Amid the social media campaign, a forgotten hero.
If you have a Facebook, Twitter, or Instagram account, chances are high you’ve scrolled through many posts containing the phrase “Me Too” this week. What you probably didn’t know, however, was the actual origin of the phrase—coined years prior by a Black woman whose name seems to be left off of the movement entirely.
The viral posts gained traction soon after the horrific allegations against Harvey Weinstein were made public, causing a domino effect for many in Hollywood to speak out against sexual assault. On Saturday actress Alyssa Milano spurred the action into a social media event, encouraging sexual assault survivors to respond to her post with two words: Me Too. From there replies went viral.
If you’ve been sexually harassed or assaulted write ‘me too’ as a reply to this tweet. pic.twitter.com/k2oeCiUf9n
— Alyssa Milano (@Alyssa_Milano) October 15, 2017
While this movement is shedding light on an important issue, once again, a Black woman is not getting credit where it’s due. Media outlets were quick to praise Milano, when they really should have commended Tarana Burke, founder of the Me Too movement which began around 10 years ago, according to CNN. Journalist Britni Daniels noticed “Me Too” posts flooding her feed Sunday night, and tweeted about the true crusader behind the phrase to set the record straight: “Shout out to my girl @taranaburke who has been advocating for assault victims & saying
#MeToo for years.”
The tweet also included a video of Burke, speaking at a public event. “For those who are ready and able, standing up and saying, ‘Me Too’ can be a deeply cathartic experience,” Burke said in the clip.
— Britni Danielle (@BritniDWrites) October 16, 2017
The 44-year-old activist spoke to Ebony on Monday, saying she did not mean for these words to be a viral campaign or hashtag used in the moment but easily forgotten in the future.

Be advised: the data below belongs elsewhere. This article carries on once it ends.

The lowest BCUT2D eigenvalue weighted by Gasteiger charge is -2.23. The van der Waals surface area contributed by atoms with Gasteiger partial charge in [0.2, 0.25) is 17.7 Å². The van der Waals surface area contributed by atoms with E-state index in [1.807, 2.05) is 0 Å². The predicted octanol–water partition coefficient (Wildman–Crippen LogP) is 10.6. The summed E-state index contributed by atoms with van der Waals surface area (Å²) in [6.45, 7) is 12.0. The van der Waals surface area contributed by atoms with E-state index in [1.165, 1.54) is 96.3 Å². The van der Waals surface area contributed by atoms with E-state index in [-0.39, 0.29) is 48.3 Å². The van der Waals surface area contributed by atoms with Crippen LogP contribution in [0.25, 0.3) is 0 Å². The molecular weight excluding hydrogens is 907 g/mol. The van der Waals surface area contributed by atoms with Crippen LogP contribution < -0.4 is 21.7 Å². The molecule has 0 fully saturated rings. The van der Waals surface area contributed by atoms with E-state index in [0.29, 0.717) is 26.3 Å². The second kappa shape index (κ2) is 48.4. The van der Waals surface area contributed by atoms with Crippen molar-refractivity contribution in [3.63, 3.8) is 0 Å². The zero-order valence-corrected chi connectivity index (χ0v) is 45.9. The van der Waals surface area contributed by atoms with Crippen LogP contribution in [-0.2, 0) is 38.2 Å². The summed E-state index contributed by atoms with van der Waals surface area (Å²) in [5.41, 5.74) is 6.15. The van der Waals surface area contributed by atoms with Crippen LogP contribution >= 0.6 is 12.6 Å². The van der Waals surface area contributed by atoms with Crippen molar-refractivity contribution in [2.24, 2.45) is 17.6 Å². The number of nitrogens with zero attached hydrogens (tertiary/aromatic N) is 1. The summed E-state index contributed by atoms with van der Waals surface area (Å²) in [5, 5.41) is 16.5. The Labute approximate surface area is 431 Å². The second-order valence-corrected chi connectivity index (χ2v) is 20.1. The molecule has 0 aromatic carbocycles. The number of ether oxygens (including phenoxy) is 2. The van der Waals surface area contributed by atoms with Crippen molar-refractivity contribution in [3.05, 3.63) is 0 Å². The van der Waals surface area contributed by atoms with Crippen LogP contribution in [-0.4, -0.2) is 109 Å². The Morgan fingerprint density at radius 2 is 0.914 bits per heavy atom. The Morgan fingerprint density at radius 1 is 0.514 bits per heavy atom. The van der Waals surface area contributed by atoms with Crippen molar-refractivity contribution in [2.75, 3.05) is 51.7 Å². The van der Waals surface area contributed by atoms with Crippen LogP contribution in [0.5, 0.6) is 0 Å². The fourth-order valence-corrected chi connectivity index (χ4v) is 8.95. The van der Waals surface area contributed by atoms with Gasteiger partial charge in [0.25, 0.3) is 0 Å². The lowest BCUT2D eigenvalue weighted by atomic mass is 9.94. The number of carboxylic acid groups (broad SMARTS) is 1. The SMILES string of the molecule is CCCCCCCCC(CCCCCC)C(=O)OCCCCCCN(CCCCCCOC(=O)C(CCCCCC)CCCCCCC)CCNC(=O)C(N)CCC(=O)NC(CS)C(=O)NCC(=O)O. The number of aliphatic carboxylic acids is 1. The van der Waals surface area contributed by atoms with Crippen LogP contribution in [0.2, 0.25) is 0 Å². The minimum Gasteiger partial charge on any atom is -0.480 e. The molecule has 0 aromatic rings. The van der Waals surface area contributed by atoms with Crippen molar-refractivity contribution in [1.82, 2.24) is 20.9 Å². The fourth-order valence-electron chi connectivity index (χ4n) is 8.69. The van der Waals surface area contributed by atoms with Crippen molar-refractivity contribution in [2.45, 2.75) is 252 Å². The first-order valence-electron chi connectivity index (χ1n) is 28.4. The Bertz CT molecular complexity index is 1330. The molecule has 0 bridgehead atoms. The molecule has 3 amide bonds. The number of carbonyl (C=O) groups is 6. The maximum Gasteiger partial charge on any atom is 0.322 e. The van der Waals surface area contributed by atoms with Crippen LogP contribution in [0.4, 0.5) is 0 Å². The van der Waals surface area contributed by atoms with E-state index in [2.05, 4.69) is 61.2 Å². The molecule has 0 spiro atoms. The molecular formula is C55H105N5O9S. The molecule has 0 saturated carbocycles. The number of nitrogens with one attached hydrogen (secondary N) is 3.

“What’s happening now is powerful and I salute it… The power of using ‘me too’ has always been in the fact that it can be a conversation starter or the whole conversation—but it was us talking to us,” Burke said.
That “us” is women of color, who seem to be disregarded or ignored from this recent #MeToo frenzy entirely. Black activist Ashley C. Ford recently published an essay on Refinery29 penning her frustration surrounding protests that continually leave women of color out of them. Ford states she didn’t feel compelled to boycott Twitter in response to Rose McGowan’s momentary suspension after tweeting about Weinstein, Ben Affleck, and Jeff Bezos.
“Where was the boycott for ESPN sports journalist Jemele Hill when her employer suspended her from her job citing a vague social media policy? Where was the boycott when actress and comedian Leslie Jones was harassed by trolls to the point of deleting her account for months? Why is there never a boycott of platforms attached to the mistreatment or outright abuse of the women of color who consistently speak up for all of us?” Ford wrote.
Others on the platform agreed with Ford as well, using the hashtags #BoostWOC and #WOCAffirmation.
— Skelly Belle ☠️ (@literElly) October 13, 2017
— jourdain searles ❄️ (@jourdayen) October 13, 2017
— Umairah (@umairahh_m) October 13, 2017
So when you see sistas asking “Where was the boycott when…?” they are expressing decades-old resentment for being perpetually ignored
— B.I.E. Felicia (@FeministaJones) October 13, 2017
On Monday Milano credited Burke for starting the Me Too movement on Twitter.
— Alyssa Milano (@Alyssa_Milano) October 16, 2017